In many smaller cities and towns, a daily or weekly newspaper provides the interstices of the business and social fabric of the community. However, due to increased competition from other media, prominently including web-based media, publishing a newspaper in many such communities is becoming more and more marginal economically. There are organizations willing to publish newspapers under conditions in which little or no profit is expected, but their efforts would be greatly enhanced if the organizations could qualify as 501(c)(3) organizations under the Internal Revenue Code. Under current Treasury Regulations, there is ambiguity about whether this status is possible or not. Those regulations, however, are badly out of date, having been promulgated nearly fifty years ago. This paper will look at one area among several that would benefit from revisiting the issue of what makes a charitable organization charitable.
My colleague Stephanie McMahon (Cincinnati) presents California Women: Putting the "Community" in Community Property today at the Gender and Justice in Courts and Families panel at the Law & Society Association Annual Meeting in Denver:
Community property is currently thought of as a more equitable marital property regime than the common law system because it is thought to provide each spouse with ownership of fifty percent of the family’s income. Historically, however, community property as exercised in the United States, and in particular in California, has not always been thought of so favorably. Although the concept implied a partnership between spouses, in practice wives were denied almost all rights a partner would normally enjoy. This paper looks at how women lobbied to enlarge the protection wives enjoyed under the community property regime in the early twentieth century. In particular, women’s groups used arguments under the federal income tax, that a community property regime that gave more rights to wives would reduce families federal tax obligations, to help equalize spouses’ rights and obligations. It was the ability of Progressive Era women to use arguments seemingly independent of their purpose to accomplish their goal that furthered their claims to equity, even if they failed to win completely equality.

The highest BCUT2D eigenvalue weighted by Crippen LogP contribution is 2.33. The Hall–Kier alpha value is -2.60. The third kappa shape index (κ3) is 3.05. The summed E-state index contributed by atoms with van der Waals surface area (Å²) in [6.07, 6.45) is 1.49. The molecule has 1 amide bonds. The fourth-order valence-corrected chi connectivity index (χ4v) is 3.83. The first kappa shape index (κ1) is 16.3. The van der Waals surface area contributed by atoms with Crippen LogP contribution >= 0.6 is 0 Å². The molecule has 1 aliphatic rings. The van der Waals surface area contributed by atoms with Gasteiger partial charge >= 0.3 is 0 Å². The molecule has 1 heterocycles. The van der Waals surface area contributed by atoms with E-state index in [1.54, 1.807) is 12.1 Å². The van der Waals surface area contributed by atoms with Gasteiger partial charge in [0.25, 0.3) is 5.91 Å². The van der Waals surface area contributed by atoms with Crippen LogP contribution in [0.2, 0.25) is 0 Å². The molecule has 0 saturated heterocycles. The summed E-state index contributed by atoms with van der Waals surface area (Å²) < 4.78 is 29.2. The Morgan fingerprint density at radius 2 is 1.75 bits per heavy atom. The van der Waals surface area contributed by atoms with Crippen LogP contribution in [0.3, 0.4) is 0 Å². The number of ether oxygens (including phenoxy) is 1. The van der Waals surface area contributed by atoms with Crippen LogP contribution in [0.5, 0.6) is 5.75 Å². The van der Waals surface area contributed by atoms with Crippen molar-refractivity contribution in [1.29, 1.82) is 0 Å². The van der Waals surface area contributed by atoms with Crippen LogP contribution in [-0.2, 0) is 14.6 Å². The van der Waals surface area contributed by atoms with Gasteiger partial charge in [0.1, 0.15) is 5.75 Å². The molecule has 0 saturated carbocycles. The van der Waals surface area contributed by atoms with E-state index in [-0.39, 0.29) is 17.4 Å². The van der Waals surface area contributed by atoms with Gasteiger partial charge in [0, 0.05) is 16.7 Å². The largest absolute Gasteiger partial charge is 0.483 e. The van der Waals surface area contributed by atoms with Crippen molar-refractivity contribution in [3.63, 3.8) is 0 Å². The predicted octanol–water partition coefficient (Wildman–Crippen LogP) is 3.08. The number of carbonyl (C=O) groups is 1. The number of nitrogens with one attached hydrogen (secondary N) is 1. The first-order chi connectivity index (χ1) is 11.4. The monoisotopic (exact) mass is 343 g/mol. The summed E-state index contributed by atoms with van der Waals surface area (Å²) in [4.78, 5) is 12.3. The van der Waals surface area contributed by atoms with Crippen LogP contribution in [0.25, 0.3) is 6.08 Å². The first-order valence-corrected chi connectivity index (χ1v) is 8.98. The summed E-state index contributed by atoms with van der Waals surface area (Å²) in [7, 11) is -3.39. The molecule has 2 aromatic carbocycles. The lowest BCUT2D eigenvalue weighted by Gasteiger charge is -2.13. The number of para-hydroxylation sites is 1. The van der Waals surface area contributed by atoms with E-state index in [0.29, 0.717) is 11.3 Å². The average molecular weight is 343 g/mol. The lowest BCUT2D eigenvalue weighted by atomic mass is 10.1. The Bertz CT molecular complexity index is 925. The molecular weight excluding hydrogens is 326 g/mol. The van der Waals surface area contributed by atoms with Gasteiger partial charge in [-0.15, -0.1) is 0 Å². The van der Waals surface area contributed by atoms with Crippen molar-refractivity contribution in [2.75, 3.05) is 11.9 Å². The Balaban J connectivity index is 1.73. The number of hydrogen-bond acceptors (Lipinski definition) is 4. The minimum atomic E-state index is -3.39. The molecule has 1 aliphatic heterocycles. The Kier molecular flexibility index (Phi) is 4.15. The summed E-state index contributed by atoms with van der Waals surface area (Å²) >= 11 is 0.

Friday, May 29, 2009
Court Rejects G-I Holdings' Request to Reopen Case to Hear Congressional Staff Testimony on Meaning of Tax Transition Rule
I previously blogged the taxpayer's attempt to have the district court reconsider its decision in In re G-I Holdings, Inc., 369 B.R. 832 (D.N.J. 2007), based on affidavits to be supplied by Senate Finance Committee staffers on the meaning of a tax transition rule:
- Can Congressional Staff Testify on Meaning of Tax Law? (Apr. 20, 2009)
- Kysar: Transition Rules and Statutory Interpretation in G-I Holdings (Apr. 28, 2009)
- Government Files Brief in Opposition in G-I Holdings (Apr. 30, 2008)
The U.S. District Court for the District of New Jersey yesterday dismissed the taxpayer's motion for reconsideration. In re G-I Holdings, Inc., No. 02-3082 (D. N.J. May 28, 2009)